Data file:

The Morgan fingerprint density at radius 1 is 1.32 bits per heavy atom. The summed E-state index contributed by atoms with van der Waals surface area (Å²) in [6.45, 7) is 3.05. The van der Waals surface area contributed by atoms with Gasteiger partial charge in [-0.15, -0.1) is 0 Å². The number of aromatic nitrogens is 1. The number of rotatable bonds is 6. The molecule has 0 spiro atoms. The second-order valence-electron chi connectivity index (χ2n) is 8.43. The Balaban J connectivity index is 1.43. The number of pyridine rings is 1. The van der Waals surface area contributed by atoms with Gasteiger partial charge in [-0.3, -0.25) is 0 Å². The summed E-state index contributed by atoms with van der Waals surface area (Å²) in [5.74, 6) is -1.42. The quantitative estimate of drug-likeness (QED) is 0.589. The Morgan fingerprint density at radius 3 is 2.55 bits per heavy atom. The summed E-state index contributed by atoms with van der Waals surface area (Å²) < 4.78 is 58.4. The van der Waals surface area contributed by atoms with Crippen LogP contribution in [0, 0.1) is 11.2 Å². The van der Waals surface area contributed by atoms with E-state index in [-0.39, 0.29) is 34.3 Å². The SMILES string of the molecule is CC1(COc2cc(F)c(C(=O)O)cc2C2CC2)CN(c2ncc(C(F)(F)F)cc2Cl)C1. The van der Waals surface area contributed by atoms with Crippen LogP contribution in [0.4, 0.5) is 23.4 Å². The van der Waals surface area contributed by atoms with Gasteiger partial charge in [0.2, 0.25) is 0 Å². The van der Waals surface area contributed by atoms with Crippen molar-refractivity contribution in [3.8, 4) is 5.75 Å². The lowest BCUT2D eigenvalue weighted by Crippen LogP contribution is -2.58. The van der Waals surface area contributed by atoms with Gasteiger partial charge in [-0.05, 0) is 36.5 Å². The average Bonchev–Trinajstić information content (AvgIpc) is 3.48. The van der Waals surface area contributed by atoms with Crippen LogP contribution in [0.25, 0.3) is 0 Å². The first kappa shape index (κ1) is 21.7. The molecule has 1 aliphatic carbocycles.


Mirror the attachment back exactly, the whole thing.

The Morgan fingerprint density at radius 1 is 1.32 bits per heavy atom. The summed E-state index contributed by atoms with van der Waals surface area (Å²) in [6.45, 7) is 3.05. The van der Waals surface area contributed by atoms with Gasteiger partial charge in [-0.15, -0.1) is 0 Å². The number of aromatic nitrogens is 1. The number of rotatable bonds is 6. The molecule has 0 spiro atoms. The second-order valence-electron chi connectivity index (χ2n) is 8.43. The Balaban J connectivity index is 1.43. The number of pyridine rings is 1. The van der Waals surface area contributed by atoms with Gasteiger partial charge in [-0.3, -0.25) is 0 Å². The summed E-state index contributed by atoms with van der Waals surface area (Å²) in [5.74, 6) is -1.42. The quantitative estimate of drug-likeness (QED) is 0.589. The Morgan fingerprint density at radius 3 is 2.55 bits per heavy atom. The summed E-state index contributed by atoms with van der Waals surface area (Å²) < 4.78 is 58.4. The van der Waals surface area contributed by atoms with Crippen LogP contribution in [0, 0.1) is 11.2 Å². The van der Waals surface area contributed by atoms with E-state index in [-0.39, 0.29) is 34.3 Å². The SMILES string of the molecule is CC1(COc2cc(F)c(C(=O)O)cc2C2CC2)CN(c2ncc(C(F)(F)F)cc2Cl)C1. The van der Waals surface area contributed by atoms with Crippen LogP contribution in [0.4, 0.5) is 23.4 Å². The van der Waals surface area contributed by atoms with Gasteiger partial charge in [0.2, 0.25) is 0 Å². The van der Waals surface area contributed by atoms with Crippen molar-refractivity contribution in [3.8, 4) is 5.75 Å². The lowest BCUT2D eigenvalue weighted by Crippen LogP contribution is -2.58. The van der Waals surface area contributed by atoms with Gasteiger partial charge in [-0.05, 0) is 36.5 Å². The average Bonchev–Trinajstić information content (AvgIpc) is 3.48. The van der Waals surface area contributed by atoms with Crippen LogP contribution in [0.25, 0.3) is 0 Å². The first kappa shape index (κ1) is 21.7. The molecule has 1 aliphatic carbocycles.